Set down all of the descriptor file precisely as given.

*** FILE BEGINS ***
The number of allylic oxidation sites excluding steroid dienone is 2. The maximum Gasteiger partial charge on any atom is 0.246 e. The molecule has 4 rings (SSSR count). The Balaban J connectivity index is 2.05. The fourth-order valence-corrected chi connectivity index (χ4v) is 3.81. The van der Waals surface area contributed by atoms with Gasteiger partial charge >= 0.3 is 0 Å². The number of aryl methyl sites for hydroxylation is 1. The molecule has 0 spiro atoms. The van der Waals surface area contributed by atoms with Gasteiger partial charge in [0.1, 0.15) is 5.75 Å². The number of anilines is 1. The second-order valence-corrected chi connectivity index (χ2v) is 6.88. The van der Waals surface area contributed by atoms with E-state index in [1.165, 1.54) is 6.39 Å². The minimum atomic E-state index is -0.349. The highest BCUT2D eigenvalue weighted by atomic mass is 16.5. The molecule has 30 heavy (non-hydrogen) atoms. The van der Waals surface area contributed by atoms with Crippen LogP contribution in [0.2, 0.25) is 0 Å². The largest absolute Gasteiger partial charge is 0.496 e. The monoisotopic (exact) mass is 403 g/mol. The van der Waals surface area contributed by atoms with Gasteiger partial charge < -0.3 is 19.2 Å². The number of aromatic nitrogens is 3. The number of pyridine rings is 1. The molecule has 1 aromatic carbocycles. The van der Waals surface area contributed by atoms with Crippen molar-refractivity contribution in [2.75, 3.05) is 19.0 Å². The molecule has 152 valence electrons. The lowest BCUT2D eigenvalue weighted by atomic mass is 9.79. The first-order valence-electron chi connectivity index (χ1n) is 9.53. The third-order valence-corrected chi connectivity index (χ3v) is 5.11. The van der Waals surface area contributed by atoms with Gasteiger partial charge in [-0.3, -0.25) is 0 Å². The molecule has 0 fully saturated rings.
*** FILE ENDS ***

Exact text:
The number of allylic oxidation sites excluding steroid dienone is 2. The maximum Gasteiger partial charge on any atom is 0.246 e. The molecule has 4 rings (SSSR count). The Balaban J connectivity index is 2.05. The fourth-order valence-corrected chi connectivity index (χ4v) is 3.81. The van der Waals surface area contributed by atoms with Gasteiger partial charge >= 0.3 is 0 Å². The number of aryl methyl sites for hydroxylation is 1. The molecule has 0 spiro atoms. The van der Waals surface area contributed by atoms with Gasteiger partial charge in [0.1, 0.15) is 5.75 Å². The number of anilines is 1. The second-order valence-corrected chi connectivity index (χ2v) is 6.88. The van der Waals surface area contributed by atoms with E-state index in [1.165, 1.54) is 6.39 Å². The minimum atomic E-state index is -0.349. The highest BCUT2D eigenvalue weighted by atomic mass is 16.5. The molecule has 30 heavy (non-hydrogen) atoms. The van der Waals surface area contributed by atoms with Crippen LogP contribution in [0.2, 0.25) is 0 Å². The largest absolute Gasteiger partial charge is 0.496 e. The monoisotopic (exact) mass is 403 g/mol. The van der Waals surface area contributed by atoms with Gasteiger partial charge < -0.3 is 19.2 Å². The number of aromatic nitrogens is 3. The number of pyridine rings is 1. The molecule has 1 aromatic carbocycles. The van der Waals surface area contributed by atoms with Crippen molar-refractivity contribution in [2.75, 3.05) is 19.0 Å². The molecule has 152 valence electrons. The lowest BCUT2D eigenvalue weighted by atomic mass is 9.79. The first-order valence-electron chi connectivity index (χ1n) is 9.53. The third-order valence-corrected chi connectivity index (χ3v) is 5.11. The van der Waals surface area contributed by atoms with Gasteiger partial charge in [-0.3, -0.25) is 0 Å². The molecule has 0 fully saturated rings.